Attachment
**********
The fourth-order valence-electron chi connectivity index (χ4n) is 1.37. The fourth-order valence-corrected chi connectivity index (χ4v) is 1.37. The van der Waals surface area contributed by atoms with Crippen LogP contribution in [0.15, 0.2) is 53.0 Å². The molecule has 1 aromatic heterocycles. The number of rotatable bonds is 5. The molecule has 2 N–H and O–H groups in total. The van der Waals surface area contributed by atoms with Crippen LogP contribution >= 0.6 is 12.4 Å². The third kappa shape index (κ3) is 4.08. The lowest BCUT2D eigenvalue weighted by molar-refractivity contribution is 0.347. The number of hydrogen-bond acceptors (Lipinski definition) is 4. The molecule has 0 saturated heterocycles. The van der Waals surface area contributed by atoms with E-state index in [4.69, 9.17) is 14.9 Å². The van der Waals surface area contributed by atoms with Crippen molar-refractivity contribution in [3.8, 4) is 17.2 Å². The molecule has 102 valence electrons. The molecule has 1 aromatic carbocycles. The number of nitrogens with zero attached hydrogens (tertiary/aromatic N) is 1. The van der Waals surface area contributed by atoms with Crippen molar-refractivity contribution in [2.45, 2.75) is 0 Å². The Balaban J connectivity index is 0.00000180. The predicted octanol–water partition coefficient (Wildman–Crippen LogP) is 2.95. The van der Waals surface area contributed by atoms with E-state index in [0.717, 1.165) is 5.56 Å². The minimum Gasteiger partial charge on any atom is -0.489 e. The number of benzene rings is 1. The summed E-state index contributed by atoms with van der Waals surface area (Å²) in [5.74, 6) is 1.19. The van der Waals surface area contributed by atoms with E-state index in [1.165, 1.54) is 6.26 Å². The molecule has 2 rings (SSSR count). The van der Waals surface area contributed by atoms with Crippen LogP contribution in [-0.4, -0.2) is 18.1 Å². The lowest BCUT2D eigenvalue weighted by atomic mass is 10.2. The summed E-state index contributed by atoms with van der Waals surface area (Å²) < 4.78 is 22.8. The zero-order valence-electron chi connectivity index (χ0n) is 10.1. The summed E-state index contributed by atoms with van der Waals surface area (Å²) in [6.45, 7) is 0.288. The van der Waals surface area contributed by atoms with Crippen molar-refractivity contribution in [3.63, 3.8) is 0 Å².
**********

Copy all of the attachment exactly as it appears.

The fourth-order valence-electron chi connectivity index (χ4n) is 1.37. The fourth-order valence-corrected chi connectivity index (χ4v) is 1.37. The van der Waals surface area contributed by atoms with Crippen LogP contribution in [0.15, 0.2) is 53.0 Å². The molecule has 1 aromatic heterocycles. The number of rotatable bonds is 5. The molecule has 2 N–H and O–H groups in total. The van der Waals surface area contributed by atoms with Crippen LogP contribution >= 0.6 is 12.4 Å². The third kappa shape index (κ3) is 4.08. The lowest BCUT2D eigenvalue weighted by molar-refractivity contribution is 0.347. The number of hydrogen-bond acceptors (Lipinski definition) is 4. The molecule has 0 saturated heterocycles. The van der Waals surface area contributed by atoms with E-state index in [4.69, 9.17) is 14.9 Å². The van der Waals surface area contributed by atoms with Crippen molar-refractivity contribution in [3.8, 4) is 17.2 Å². The molecule has 102 valence electrons. The molecule has 1 aromatic carbocycles. The number of nitrogens with zero attached hydrogens (tertiary/aromatic N) is 1. The van der Waals surface area contributed by atoms with Crippen molar-refractivity contribution in [2.45, 2.75) is 0 Å². The Balaban J connectivity index is 0.00000180. The predicted octanol–water partition coefficient (Wildman–Crippen LogP) is 2.95. The van der Waals surface area contributed by atoms with E-state index in [0.717, 1.165) is 5.56 Å². The minimum Gasteiger partial charge on any atom is -0.489 e. The number of benzene rings is 1. The summed E-state index contributed by atoms with van der Waals surface area (Å²) in [5.74, 6) is 1.19. The van der Waals surface area contributed by atoms with E-state index in [1.165, 1.54) is 6.26 Å². The molecule has 2 rings (SSSR count). The van der Waals surface area contributed by atoms with Crippen LogP contribution in [-0.4, -0.2) is 18.1 Å². The lowest BCUT2D eigenvalue weighted by atomic mass is 10.2. The summed E-state index contributed by atoms with van der Waals surface area (Å²) < 4.78 is 22.8. The zero-order valence-electron chi connectivity index (χ0n) is 10.1. The summed E-state index contributed by atoms with van der Waals surface area (Å²) in [6.45, 7) is 0.288. The van der Waals surface area contributed by atoms with Crippen molar-refractivity contribution in [3.63, 3.8) is 0 Å².